THE GREAT VELOCIPEDE RACE
This account of "The Great Velocipede Race" is taken from _Billy
King's Tombstone: The Private Life of an Arizona Boom Town_ by grass-roots
historian C. L. Sonnichsen, originally published in 1942. As noted in the
book's introduction, Billy King "was a cowboy, gambler, saloonkeeper, and
peace officer in his younger days. He lived at Tombstone from 1882 to 1905
and saw the worst and the best of the wild old times. His reminiscences
form the backbone of this book, though all additional sources including
the Tombstone and Tucson papers and the memories of many an old-timer have
been combed for verification and for additional facts."
At the time he set his world's record Billy King was just another tough Arizona cowboy and never imagined that he had any unusual gifts. He had been a ranch foreman, gambler, and peace officer, and at the moment was working as a deputy out of Sheriff John Slaughter's office in Tombstone. He was a good shot and a crack rider. He could dunk his long black mustache in quarts of whiskey without seeming to be drunk. His leathery little body had weathered many a rough-and-tumble. He was a tough hombre; but he never suspected how great a man he was until the race was over.
It started something like this:
One bright May morning in 1888 Tommy Lyons stepped into the bar of the Timmer Hotel in the bustling little mining and cattle town of Silver City, New Mexico. He didn't know it, but he was about to make history.
He might not have been disturbed if he had known it, for he had been making history in a small way ever since he could remember. He was a partner in the great Lyons and Campbell Cattle Company with headquarters at the palatial "White House" some sixty miles from Silver City, and his acres stretched from the mouth of Duck Creek to above Mule Springs on both banks of the Gila River. Every water hole and meadow within a day's ride of the ranch headquarters was in possession of a Lyons and Campbell henchman, and any nester who tried to horn in found the going very rocky.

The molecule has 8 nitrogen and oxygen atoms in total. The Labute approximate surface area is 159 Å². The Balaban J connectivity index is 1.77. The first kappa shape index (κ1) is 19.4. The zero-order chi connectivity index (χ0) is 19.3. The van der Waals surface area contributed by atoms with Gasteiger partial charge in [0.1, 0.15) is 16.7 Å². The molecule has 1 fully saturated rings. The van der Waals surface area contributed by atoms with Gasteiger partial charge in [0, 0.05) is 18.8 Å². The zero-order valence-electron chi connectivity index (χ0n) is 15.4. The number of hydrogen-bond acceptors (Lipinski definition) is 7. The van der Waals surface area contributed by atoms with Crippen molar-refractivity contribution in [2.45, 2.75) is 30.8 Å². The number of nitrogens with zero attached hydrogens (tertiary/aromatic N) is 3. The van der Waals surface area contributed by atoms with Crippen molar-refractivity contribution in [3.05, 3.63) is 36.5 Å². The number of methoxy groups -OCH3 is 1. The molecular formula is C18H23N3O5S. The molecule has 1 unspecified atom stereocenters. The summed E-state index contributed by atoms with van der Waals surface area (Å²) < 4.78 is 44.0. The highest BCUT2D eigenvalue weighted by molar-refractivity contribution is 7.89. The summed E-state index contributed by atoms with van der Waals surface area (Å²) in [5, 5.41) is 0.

His short, square-built figure, his stiff black hair and mustache just sprinkled with grey, his fiery temper and loud voice were as well known in his part of the Southwest as frijoles in Mexico. He could have posed for a portrait of the traditional old-time cowman--energetic, violent, and ruthless, and at the same time loyal, generous, and warm-hearted. If he liked you, you could have his shirt. If he didn't--look out!
The thing he liked best in the world was making money, and next to that he liked spending it. He was a big sport as well as a big cattleman, and if he didn't have two or three mountainous bets waiting to be decided, he felt that he was frittering away his precious time.
Consequently when he set foot within the Timmer Hotel bar, he sniffed briefly at the familiar aroma of stale beer and looked eagerly around for someone to argue and possibly wager against. His eye brightened when he saw Jeff Clayton and Doc Bolton at the bar, nosing their way rapidly toward the bottom of their glasses and immersed in earnest debate.
They were a very lively pair, those two, and things usually began to happen when they turned up. Bolton was a nonpracticing physician, the black sheep of a good Texas farmily with representatives still living at Waco--a very smooth specimen, though surviving acquaintances describe him as "hare-brained." Dark, handsome, well-dressed, and flashing gold teeth when he smiled, he would never have been taken for the barroom character he was. Clayton was big and blond and talked with a cowboy drawl. He was a simpler soul than Bolton but acted as his partner in many ranching, drinking, gambling, and other enterprises.
Tommy joined them and also the argument.
"I say he can," declared Doc Bolton, holding back a hiccup.
"Can what?" inquired Tommy, scenting sport.
"Can beat any damn horse in the world."
"Mean to tell me you ain't heard of Ashenfelter, the velocipede speeder? Why he's world-famous--the best in the country."
"You mean you think he could outron a horse on one of them high-wheeled contraptions?"
"I know damn well he can. He's done it two or three times. Don't you ever read the papers?"